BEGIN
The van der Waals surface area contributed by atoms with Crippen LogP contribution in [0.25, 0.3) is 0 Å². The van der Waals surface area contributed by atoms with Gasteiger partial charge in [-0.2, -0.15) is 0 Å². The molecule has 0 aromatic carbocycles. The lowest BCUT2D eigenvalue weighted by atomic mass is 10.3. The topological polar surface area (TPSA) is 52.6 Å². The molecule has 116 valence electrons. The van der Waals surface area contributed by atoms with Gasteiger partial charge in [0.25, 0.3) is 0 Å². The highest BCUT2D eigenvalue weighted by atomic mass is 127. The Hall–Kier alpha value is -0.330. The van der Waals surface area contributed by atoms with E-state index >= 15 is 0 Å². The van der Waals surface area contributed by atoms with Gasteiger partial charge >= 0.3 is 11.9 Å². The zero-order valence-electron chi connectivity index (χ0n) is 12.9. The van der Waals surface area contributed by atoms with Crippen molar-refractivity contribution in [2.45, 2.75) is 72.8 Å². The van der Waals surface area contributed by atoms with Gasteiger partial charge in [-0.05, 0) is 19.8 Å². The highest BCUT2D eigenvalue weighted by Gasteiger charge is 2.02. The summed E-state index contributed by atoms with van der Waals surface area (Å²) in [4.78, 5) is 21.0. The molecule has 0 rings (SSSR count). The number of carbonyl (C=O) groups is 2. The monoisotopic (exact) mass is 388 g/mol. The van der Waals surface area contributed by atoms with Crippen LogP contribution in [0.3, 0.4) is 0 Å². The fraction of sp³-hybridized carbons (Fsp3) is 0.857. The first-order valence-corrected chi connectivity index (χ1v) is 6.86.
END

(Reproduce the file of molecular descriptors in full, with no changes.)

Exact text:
The van der Waals surface area contributed by atoms with Crippen LogP contribution in [0.25, 0.3) is 0 Å². The van der Waals surface area contributed by atoms with Gasteiger partial charge in [-0.2, -0.15) is 0 Å². The molecule has 0 aromatic carbocycles. The lowest BCUT2D eigenvalue weighted by atomic mass is 10.3. The topological polar surface area (TPSA) is 52.6 Å². The molecule has 116 valence electrons. The van der Waals surface area contributed by atoms with Gasteiger partial charge in [0.25, 0.3) is 0 Å². The highest BCUT2D eigenvalue weighted by atomic mass is 127. The Hall–Kier alpha value is -0.330. The van der Waals surface area contributed by atoms with E-state index >= 15 is 0 Å². The van der Waals surface area contributed by atoms with Gasteiger partial charge >= 0.3 is 11.9 Å². The zero-order valence-electron chi connectivity index (χ0n) is 12.9. The van der Waals surface area contributed by atoms with Crippen molar-refractivity contribution in [2.45, 2.75) is 72.8 Å². The van der Waals surface area contributed by atoms with Gasteiger partial charge in [-0.05, 0) is 19.8 Å². The highest BCUT2D eigenvalue weighted by Gasteiger charge is 2.02. The summed E-state index contributed by atoms with van der Waals surface area (Å²) in [4.78, 5) is 21.0. The molecule has 0 rings (SSSR count). The number of carbonyl (C=O) groups is 2. The monoisotopic (exact) mass is 388 g/mol. The van der Waals surface area contributed by atoms with Crippen LogP contribution in [0.3, 0.4) is 0 Å². The fraction of sp³-hybridized carbons (Fsp3) is 0.857. The first-order valence-corrected chi connectivity index (χ1v) is 6.86.